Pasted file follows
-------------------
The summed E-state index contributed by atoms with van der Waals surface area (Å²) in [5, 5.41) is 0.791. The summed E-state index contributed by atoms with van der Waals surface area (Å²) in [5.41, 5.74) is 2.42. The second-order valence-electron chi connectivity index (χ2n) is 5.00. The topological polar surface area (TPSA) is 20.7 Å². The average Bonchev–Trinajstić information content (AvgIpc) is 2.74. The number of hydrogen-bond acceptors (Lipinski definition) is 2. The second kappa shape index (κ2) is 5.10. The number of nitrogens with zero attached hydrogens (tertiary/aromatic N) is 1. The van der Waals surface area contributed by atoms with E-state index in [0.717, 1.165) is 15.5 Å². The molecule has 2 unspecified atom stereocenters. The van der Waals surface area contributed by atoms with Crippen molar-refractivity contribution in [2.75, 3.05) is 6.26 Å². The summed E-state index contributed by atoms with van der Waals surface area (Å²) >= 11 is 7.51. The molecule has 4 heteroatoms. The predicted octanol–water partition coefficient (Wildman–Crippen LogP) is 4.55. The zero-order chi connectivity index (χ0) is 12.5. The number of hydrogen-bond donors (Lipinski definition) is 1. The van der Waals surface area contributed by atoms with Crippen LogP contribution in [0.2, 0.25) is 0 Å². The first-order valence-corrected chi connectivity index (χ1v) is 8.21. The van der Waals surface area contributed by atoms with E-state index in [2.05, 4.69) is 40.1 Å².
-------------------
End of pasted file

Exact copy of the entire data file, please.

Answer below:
The summed E-state index contributed by atoms with van der Waals surface area (Å²) in [5, 5.41) is 0.791. The summed E-state index contributed by atoms with van der Waals surface area (Å²) in [5.41, 5.74) is 2.42. The second-order valence-electron chi connectivity index (χ2n) is 5.00. The topological polar surface area (TPSA) is 20.7 Å². The average Bonchev–Trinajstić information content (AvgIpc) is 2.74. The number of hydrogen-bond acceptors (Lipinski definition) is 2. The second kappa shape index (κ2) is 5.10. The number of nitrogens with zero attached hydrogens (tertiary/aromatic N) is 1. The van der Waals surface area contributed by atoms with E-state index in [0.717, 1.165) is 15.5 Å². The molecule has 2 unspecified atom stereocenters. The van der Waals surface area contributed by atoms with Crippen molar-refractivity contribution in [2.75, 3.05) is 6.26 Å². The summed E-state index contributed by atoms with van der Waals surface area (Å²) >= 11 is 7.51. The molecule has 4 heteroatoms. The predicted octanol–water partition coefficient (Wildman–Crippen LogP) is 4.55. The zero-order chi connectivity index (χ0) is 12.5. The number of hydrogen-bond donors (Lipinski definition) is 1. The van der Waals surface area contributed by atoms with Crippen LogP contribution in [0.2, 0.25) is 0 Å². The first-order valence-corrected chi connectivity index (χ1v) is 8.21. The van der Waals surface area contributed by atoms with E-state index in [2.05, 4.69) is 40.1 Å².